These dark drear days can be hard to endure. Many people suffer from seasonal affective disorder. Winter is hard on all living things, especially once festive holidays are over and the long hard slog towards spring begins.
In the spirit of sharing and the joys of simple pleasures, I offer these tips to get us through the dark days.
- Read some poetry. Anthologies like Deborah Alma’s ‘The Everyday Poet’ (Michael Marra), Daisy Goodwin’s ‘Poems to Last a Lifetime’ (Picador), The Candlestick Press pamphlet anthologies on different themes and only £4.95 apiece, and Bloodaxe’s Being Human, are great things to dip into. A poem a day keeps the sadness away.
- Fire and light are important parts of all winter festivals. A real hearth fire or logburner is a boost, and even the humble gas fire has a flame. Burn a scented candle for easy access to flame, and the scent will boost your spirits.
- If you can, wrap up warm and have a short walk outdoors. The exercise will redden your cheeks and if you can walk in a park or by a river or through a wood, the sights of nature will uplift you.
- On your return from outdoors, enjoy a hot drink and a snack – some soup left ready to reheat on your return, hot chocolate ready to make in the cup, tea and crumpets – whatever you enjoy. One of my favourite things is spicy loose leaf black tea made in my cast iron teapot, such as Bombay Chai or Russian Caravan.
- Give your living space a winter update. This can be simple, like changing the cushion covers to something more cosy, and adding some blankets and fleeces ready to snuggle into, folded on the back of the sofa or rolled into a basket for people to help themselves. Bring in some greenery from outside and arrange in a vase.
- Clove oranges add scent and look wonderful in a wooden or glass bowl. Easy to make. Just press whole cloves into the skin of several oranges, in a pattern or all over. Make them all different. They don’t go bad, but will eventually ossify.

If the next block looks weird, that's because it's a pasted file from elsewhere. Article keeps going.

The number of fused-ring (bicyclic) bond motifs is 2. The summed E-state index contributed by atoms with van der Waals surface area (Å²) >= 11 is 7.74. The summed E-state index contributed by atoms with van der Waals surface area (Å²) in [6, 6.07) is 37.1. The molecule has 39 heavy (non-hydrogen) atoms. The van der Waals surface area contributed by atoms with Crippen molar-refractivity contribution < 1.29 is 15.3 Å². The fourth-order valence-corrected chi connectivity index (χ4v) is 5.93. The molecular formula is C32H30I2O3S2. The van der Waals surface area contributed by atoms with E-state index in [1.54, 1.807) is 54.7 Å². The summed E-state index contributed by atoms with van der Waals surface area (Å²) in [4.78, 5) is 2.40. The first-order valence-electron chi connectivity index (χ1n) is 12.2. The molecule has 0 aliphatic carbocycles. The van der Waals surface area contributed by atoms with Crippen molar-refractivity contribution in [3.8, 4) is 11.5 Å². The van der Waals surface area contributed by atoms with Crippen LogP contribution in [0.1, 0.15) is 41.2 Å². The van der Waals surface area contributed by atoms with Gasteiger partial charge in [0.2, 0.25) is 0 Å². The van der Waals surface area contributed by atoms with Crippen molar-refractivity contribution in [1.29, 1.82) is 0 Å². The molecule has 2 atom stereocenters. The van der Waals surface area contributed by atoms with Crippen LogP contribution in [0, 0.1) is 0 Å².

- Make preserves and jellies and sloe gin etc and give them away as gifts. There are lots of recipes online and doing this makes me feel I am saving a bit of summer up and sharing it with friends and family.
- Knitting and crochet are great ways to keep one going. If you can’t do either, there are plenty of tutorials on YouTube. I find knitting both relaxing and motivating. There have been times in my life when a knitting project has kept depression at bay. People really appreciate handmade knitted or crocheted gifts, or you can easily make yourself a blanket (see number 5)
- Hot water bottles. Really, how does anyone manage without these in winter? Inexpensive and cosy, sometimes even cuddly.
- One of my favourite things to do is feeding wild birds. It’s wonderful to watch them from indoors, feasting on nuts, fat balls and scraps of cheese, bacon fat. There is a satisfaction in knowing you are helping the wild bird population, and it can take your mind off your own problems.